The new EPA act required the Navy's Office of Naval Research (ONR) to seek expert scientific advice on the biological effects of ELF electromagnetic fields for a diversity of organisms. An "ELF committee" was appointed, chaired by University of Minnesota biophysicist Otto Herbert Schmitt, whose familiarity with biological rhythms meant that Sanguine's EIS research included a study of the effects of weak ELF fields on circadian disruption. After Sanguine was canceled and replaced by Project Seafarer, the IES research committee was chaired by another chronobiologist, Harvard's Woody Hastings. This paper explores the connection between chronobiology and ELF, resulting in large government expenditures on biological rhythms research in the 1970s, and the public distrust expressed by environmental activists.
Stressful Environments: Nuclear Power and the Politics of Public Health
David K. Hecht
In January 1982, the US Circuit Court for the District of Columbia handed down an unusual decision. By a 2-1 vote, the judges sided with activists trying to stop a restart of TMI-1, the undamaged nuclear reactor at Three Mile Island. That the petitioners voiced environmental concerns was not unusual; this was a well-established tactic (as well as a sincere worry) among opponents of nuclear power. In this case, however, People Against Nuclear Energy (PANE) contended that the Nuclear Regulatory Commission (NRC) had to consider psychological factors when preparing its impact statement under National Environmental Policy Act guidelines. Though its ruling was eventually overturned, the District Court had briefly made history, asserting that mental health was an environmental issue.
This paper explores the scientific and social scientific boundary work in the case, as activists, industry representatives, and experts sparred over how best to understand the categories of "public health" and "environment." It draws on the early negotiations between PANE and the NRC, the legal trail that emerged when those discussions failed, and the records of a post-trial workshop in which a group of experts tried to quantify the category of "stress" as it related to both health and to environmental risk. Furthermore, these efforts were not unique in the nuclear activism of the period. I argue that invocations of psychological impact provide a compelling window on the attempts of a variety of groups to define "the environment" for their own purposes in the latter stages of the Cold War.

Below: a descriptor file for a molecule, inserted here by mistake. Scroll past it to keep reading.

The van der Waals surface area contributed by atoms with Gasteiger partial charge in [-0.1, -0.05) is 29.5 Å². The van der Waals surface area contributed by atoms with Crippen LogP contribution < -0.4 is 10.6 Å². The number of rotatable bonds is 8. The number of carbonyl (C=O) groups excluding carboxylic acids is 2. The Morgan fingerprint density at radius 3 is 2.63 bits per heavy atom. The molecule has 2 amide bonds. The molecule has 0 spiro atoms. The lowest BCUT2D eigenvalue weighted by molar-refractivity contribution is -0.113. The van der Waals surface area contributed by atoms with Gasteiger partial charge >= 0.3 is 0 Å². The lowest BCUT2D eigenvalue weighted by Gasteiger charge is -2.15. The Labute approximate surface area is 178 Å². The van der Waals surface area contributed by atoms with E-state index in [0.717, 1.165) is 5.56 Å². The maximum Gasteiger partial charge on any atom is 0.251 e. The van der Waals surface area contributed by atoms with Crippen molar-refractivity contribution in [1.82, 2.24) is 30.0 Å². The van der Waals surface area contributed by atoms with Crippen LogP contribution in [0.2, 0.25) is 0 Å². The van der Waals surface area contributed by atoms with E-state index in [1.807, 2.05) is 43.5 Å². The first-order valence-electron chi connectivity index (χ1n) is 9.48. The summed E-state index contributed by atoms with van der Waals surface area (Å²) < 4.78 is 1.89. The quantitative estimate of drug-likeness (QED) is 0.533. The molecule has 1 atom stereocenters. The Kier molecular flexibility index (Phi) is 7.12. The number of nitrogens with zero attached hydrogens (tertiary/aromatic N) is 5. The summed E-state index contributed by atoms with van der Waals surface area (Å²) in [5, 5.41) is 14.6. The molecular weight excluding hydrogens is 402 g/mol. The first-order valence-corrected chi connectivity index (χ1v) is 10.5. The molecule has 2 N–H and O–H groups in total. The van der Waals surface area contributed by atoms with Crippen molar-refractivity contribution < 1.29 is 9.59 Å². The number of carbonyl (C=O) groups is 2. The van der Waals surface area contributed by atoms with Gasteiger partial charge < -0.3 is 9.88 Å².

Theo Colborn, the Great Lakes, and the Discovery of Endocrine Disruption
Marsha L. Richmond
Wayne State University
By 1970, decades of poorly regulated industrial wastes discharged into the nation's water and air came to the public's attention. In the 1980s, new alarms sounded after the discovery that industrial chemicals, PCBs, were environmentally persistent and caused health problems in fish, wildlife, and humans. Seeking information about the impact of pollution on Great Lakes fauna, in 1988 Canadian biologists engaged Theo Colborn, scientific consultant for the Conservation Foundation of Washington, DC, to prepare a report on problems US scientists identified in the region. Analyzing 15 keystone species, Colborn made the surprising discovery that, rather than causing cancer as most expected, pollution appeared to trigger developmental abnormalities. Colborn presented her preliminary findings in a 1989 working paper and described them more fully in GREAT LAKES, GREAT LEGACY? (1990). Searching for causes, Colborn convened a meeting of biomedical researchers, leading to the Wingspread Consensus Statement (1992), which announced that environmental chemicals could cause "endocrine disruption." Influenced by Rachel Carson's SILENT SPRING, Colborn published OUR STOLEN FUTURE (1996) to warn the public about dangers posed by endocrine disrupting chemicals (EDCs). This paper explores how worries about Great Lakes pollution among scientists, government bodies and NGOs, and environmental activists led to a new area of scientific research and public concern.